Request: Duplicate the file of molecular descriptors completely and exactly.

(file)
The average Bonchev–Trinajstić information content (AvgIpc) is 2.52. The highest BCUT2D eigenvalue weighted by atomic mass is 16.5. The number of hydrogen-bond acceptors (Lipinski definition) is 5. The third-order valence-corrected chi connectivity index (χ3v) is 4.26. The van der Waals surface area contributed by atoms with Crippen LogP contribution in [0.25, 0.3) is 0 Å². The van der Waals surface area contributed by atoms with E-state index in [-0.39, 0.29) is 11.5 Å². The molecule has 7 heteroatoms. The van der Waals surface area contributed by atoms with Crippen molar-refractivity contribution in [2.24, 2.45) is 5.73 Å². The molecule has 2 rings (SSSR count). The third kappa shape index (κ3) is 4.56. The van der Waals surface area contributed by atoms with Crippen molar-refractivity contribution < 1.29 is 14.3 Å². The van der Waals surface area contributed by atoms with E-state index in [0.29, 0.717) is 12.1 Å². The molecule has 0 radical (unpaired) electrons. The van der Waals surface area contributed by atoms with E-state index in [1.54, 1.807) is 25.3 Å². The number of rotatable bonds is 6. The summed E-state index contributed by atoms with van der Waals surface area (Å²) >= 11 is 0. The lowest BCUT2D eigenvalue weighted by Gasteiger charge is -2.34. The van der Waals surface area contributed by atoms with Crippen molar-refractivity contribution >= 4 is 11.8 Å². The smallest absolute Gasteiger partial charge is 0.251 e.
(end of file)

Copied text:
The average Bonchev–Trinajstić information content (AvgIpc) is 2.52. The highest BCUT2D eigenvalue weighted by atomic mass is 16.5. The number of hydrogen-bond acceptors (Lipinski definition) is 5. The third-order valence-corrected chi connectivity index (χ3v) is 4.26. The van der Waals surface area contributed by atoms with Crippen LogP contribution in [0.25, 0.3) is 0 Å². The van der Waals surface area contributed by atoms with E-state index in [-0.39, 0.29) is 11.5 Å². The molecule has 7 heteroatoms. The van der Waals surface area contributed by atoms with Crippen molar-refractivity contribution in [2.24, 2.45) is 5.73 Å². The molecule has 2 rings (SSSR count). The third kappa shape index (κ3) is 4.56. The van der Waals surface area contributed by atoms with Crippen molar-refractivity contribution < 1.29 is 14.3 Å². The van der Waals surface area contributed by atoms with E-state index in [0.29, 0.717) is 12.1 Å². The molecule has 0 radical (unpaired) electrons. The van der Waals surface area contributed by atoms with E-state index in [1.54, 1.807) is 25.3 Å². The number of rotatable bonds is 6. The summed E-state index contributed by atoms with van der Waals surface area (Å²) >= 11 is 0. The lowest BCUT2D eigenvalue weighted by Gasteiger charge is -2.34. The van der Waals surface area contributed by atoms with Crippen molar-refractivity contribution >= 4 is 11.8 Å². The smallest absolute Gasteiger partial charge is 0.251 e.